The beauty of book value
This article is the fifth in a series of introductory value-based investing that was first published in 2006 and has become the heart of our book Value: The Intelligent Investor’s Guide to find hidden gems on sharemarket.
See also: 1. The essence of value investing; 2. What price is a safety margin ?; 3. How to evaluate the actions; 4. Value-Driven Investing, via Don Bradman; 6. Put a price on profits; 7. The delights of dividends.
In How to Evaluate Equities, the third part of this series on Smart investor the approach of equity teams to stock selection, we have seen that equities are worth the present value of the future cash they generate. We can either consider this cash in terms of dividends paid or in terms of net cash produced by the company.
Despite a few shortcomings (which we will come back to shortly), this theory provides a framework for comparing different companies no matter what they do with their cash flow. But if you give an analyst a theoretical framework, he’ll give you a 15-page spreadsheet.
After all, if a business is worth the present value of its future cash flows, then why not put together a giant sum, calculate all of those cash flows, discount them to their present value, and add them up? Called “discounted cash flow” calculations, they are all the rage these days, but, oddly, not so much before the advent of the computer.
In practice, such assessments are not worth the space they occupy on your hard drive. First, you can get so wrapped up in the math that it’s easy to forget the numbers you enter. Second, when you combine estimates, the results become so rough that they are of little use. Finally, there is a temptation to give the end result too much credibility due to all the effort incorporated into your elegant spreadsheet.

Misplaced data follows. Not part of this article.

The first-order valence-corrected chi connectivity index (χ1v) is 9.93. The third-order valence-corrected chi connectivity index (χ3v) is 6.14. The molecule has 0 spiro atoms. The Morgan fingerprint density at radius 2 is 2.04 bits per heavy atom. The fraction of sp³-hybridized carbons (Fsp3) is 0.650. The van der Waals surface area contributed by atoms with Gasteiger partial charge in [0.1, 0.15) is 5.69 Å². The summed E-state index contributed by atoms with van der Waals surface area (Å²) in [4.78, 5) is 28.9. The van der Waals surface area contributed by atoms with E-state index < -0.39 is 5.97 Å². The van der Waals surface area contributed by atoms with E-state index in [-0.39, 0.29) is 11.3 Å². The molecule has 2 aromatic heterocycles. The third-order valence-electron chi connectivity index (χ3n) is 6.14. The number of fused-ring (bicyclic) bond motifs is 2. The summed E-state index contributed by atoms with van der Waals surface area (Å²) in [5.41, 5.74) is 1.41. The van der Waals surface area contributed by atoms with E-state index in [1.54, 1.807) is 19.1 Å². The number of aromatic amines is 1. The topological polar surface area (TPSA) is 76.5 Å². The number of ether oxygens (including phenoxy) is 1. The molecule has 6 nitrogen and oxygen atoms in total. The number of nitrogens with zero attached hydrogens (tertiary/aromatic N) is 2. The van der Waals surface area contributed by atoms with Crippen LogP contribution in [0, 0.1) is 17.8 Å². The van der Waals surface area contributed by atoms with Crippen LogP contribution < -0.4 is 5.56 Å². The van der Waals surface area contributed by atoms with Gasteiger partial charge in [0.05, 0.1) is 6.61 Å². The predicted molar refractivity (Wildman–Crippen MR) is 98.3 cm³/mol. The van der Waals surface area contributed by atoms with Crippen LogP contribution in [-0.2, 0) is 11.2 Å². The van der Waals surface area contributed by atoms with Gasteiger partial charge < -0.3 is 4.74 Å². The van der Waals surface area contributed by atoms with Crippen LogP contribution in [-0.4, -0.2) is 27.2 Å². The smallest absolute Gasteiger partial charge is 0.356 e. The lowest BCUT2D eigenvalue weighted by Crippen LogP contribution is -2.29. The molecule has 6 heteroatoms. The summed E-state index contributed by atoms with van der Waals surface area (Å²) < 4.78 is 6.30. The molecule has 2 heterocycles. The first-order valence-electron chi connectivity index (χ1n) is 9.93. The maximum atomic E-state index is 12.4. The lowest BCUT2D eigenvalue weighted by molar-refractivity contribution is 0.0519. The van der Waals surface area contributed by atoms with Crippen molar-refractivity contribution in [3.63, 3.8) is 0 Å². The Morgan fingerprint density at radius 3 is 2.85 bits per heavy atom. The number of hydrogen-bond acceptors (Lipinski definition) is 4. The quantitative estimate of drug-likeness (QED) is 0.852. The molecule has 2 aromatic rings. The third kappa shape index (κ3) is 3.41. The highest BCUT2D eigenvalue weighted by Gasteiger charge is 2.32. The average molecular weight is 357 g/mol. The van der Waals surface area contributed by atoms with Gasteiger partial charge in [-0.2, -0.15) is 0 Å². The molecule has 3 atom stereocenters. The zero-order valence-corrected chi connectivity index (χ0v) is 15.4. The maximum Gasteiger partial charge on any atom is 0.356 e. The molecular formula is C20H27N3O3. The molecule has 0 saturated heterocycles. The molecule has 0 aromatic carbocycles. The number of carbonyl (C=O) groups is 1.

Your best bet is to stick to a few simple valuation tools, such as price-to-book, dividend yield and PER, and then allow for a large margin of safety. But it is essential to see these tools only in the context of helping you reach an estimate of the present value of a company’s future cash flows.
The simplest tool of all is the price-to-book ratio, which is a company’s market capitalization divided by its net asset value (or âbook valueâ). Book value represents what the company paid for all of its assets and what it would receive if it sold them all and returned the proceeds to shareholders.
The beauty of book value is its simplicity, although it does come with a few issues. First, book value is not the value of a company’s assets but what it paid for them, minus an arbitrary charge for usury and more or less accounting confusion.
You must therefore pay attention to the assets to be included in your book value and the values ââassigned to them. Facilities and machinery dedicated to a declining industry could have a much lower value than what is actually shown in the balance sheet. Other assets, like cash, have a more defined value. In between are things like inventory and accounts receivable, the value of which will depend on how confident you are that they can be successfully converted to cash.
Some assets, such as property, may be understated, and some valuable âintangibleâ assets, such as brands, goodwill, and intellectual property, may not even show up at all. The Coca-Cola Company (NYSE: KO) had a book value of US $ 25 billion in April, but according to Interbrand its main brand is worth US $ 78 billion. Even that can be small if you look at the company’s US $ 200 billion market capitalization.
So everything is a bit circular. All roads ultimately lead to the fundamental truism that a piece of capital is worth what it can earn.
Not all capital is created equal
Which brings us to our second problem, which is that not all companies give the same returns. Some companies consistently achieve well above average returns, either because of competitive advantages or good management, or both. Economic theory says that these factors need to be corrected over time, but in practice they can persist for centuries.
All other things being equal, a good company achieving high returns on capital will justify a higher price-to-book ratio than a bad company achieving low returns.
So the advantage of the price of booking is that it’s quick and easy; the downside is that it often doesn’t tell you much about the value of a business. That said, it can provide some useful pointers.